A Buddhist Christmas
I found this quote on the blog, Make Believe Boutique. It’s Buddhist, but the only difference I can see between this and Christianity is our recognizing that we personally fall short of the glory of God and need the saving grace of Jesus. Otherwise it beautifully describes our human experience, hopes and spirituality.
From Waylon Lewis:
I love Christmas: I love simple, personal presents. I love coziness, and world-quieting white snow, which slows us all down and makes even bustling cities feel like they were Norman Rockwell 1940s landscapes. I love fires, and dinners, and parties with old and new friends and children and elders, people I wouldn’t ordinarily get to talk with much. I don’t see my family, these days, they’re all spread about the US, and money is tight, and that always tinges this time with emptiness. But I love sadness, as my mom’s Buddhist teacher said it’s the most genuine of human emotions though we’re not to covet it. I love, at this darkest time of the year, remembering that life is short, and it progresses quickly, and memory fades and all that really matters is being a good person, and making the better of two iffy choices every step along the way. It’s a wonderful life, after all. So let’s put the ‘holy‘ back in the Holidays. Let’s buy gifts that better the world, and support good people doing good things. Let’s put away our phones and laptops and TVs—if only briefly—and make some eye contact, and say the obvious: ‘I love you, and this is why.’ Or, ‘I’m sorry things have been funny between us. Let’s be genuine, and have a good talk.’ Because, before you know it, one third of your friends will have divorced moved away lost their hair become old people or even died of accidents or dis-ease or, you know, life. I’m still only 35, but I lose a friend a year, whether in China to an avalanche or right here at home, just a month ago, an only-recently-perfectly lovely healthy powerful friend of mine was diagnosed with breast cancer, stage IV. In Buddhism we say: this precious human birth is fragile. Make good use of it. Think about others as much as you do yourself and you yourself will find that elusive happiness. Meditate a few minutes, at least, each morning, before the ephemeral to-do lists that seem so important, the lusts and the anxieties, clutter up your snowy peaceful dozy mind. Don’t chase after the fast food of life: sex, bad food, money, big houses, cool cars. They don’t make you happy, the only thing that makes you happy is you sorting yourself out…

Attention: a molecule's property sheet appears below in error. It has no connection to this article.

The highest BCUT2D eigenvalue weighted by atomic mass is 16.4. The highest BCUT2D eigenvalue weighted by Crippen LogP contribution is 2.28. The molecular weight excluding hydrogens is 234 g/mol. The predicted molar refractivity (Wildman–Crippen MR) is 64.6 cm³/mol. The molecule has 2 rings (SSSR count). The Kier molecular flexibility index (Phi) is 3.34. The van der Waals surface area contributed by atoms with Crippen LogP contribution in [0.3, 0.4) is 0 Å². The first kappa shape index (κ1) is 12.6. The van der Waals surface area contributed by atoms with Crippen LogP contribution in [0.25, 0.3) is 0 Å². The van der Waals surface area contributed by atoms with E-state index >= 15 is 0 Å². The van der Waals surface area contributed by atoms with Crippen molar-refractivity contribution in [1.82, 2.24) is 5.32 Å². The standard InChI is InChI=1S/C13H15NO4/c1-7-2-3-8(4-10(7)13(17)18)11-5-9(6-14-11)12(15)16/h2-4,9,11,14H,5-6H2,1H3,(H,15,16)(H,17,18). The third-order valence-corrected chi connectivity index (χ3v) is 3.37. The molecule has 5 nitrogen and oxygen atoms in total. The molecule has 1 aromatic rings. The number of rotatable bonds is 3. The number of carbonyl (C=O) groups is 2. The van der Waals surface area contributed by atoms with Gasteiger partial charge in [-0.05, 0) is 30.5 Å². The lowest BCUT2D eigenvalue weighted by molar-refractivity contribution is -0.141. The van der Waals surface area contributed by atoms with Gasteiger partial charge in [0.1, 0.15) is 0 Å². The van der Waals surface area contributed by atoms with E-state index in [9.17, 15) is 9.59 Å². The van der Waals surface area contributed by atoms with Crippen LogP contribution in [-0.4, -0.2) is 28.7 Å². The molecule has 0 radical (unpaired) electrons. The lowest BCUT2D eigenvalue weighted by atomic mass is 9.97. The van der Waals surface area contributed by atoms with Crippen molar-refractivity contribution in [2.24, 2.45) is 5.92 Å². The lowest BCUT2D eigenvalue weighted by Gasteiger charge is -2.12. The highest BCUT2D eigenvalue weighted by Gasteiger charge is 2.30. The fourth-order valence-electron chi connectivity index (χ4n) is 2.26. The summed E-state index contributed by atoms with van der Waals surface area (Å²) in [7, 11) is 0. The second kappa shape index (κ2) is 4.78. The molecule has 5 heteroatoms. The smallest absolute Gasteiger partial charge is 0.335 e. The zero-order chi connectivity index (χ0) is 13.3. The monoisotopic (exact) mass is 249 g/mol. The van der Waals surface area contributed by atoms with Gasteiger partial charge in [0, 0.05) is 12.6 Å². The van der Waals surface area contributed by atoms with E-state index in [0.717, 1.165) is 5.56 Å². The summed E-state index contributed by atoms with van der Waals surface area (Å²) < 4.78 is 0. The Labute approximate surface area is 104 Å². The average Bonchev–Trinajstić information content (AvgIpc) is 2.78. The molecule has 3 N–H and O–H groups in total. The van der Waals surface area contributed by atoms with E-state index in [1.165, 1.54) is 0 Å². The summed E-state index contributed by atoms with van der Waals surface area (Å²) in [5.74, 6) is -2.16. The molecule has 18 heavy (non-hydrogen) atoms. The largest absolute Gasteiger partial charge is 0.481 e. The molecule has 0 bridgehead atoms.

Posted on December 25, 2013, in B4Peace, Christmas, Forgiveness, Love, relationships, Sex, Spiritual, Suffering and tagged Buddhism, choices, Christmastime, fragility of life, friendships, inner peace, Loss, lusts, Norman Rockwell world, peace, sadness. Bookmark the permalink. Leave a comment.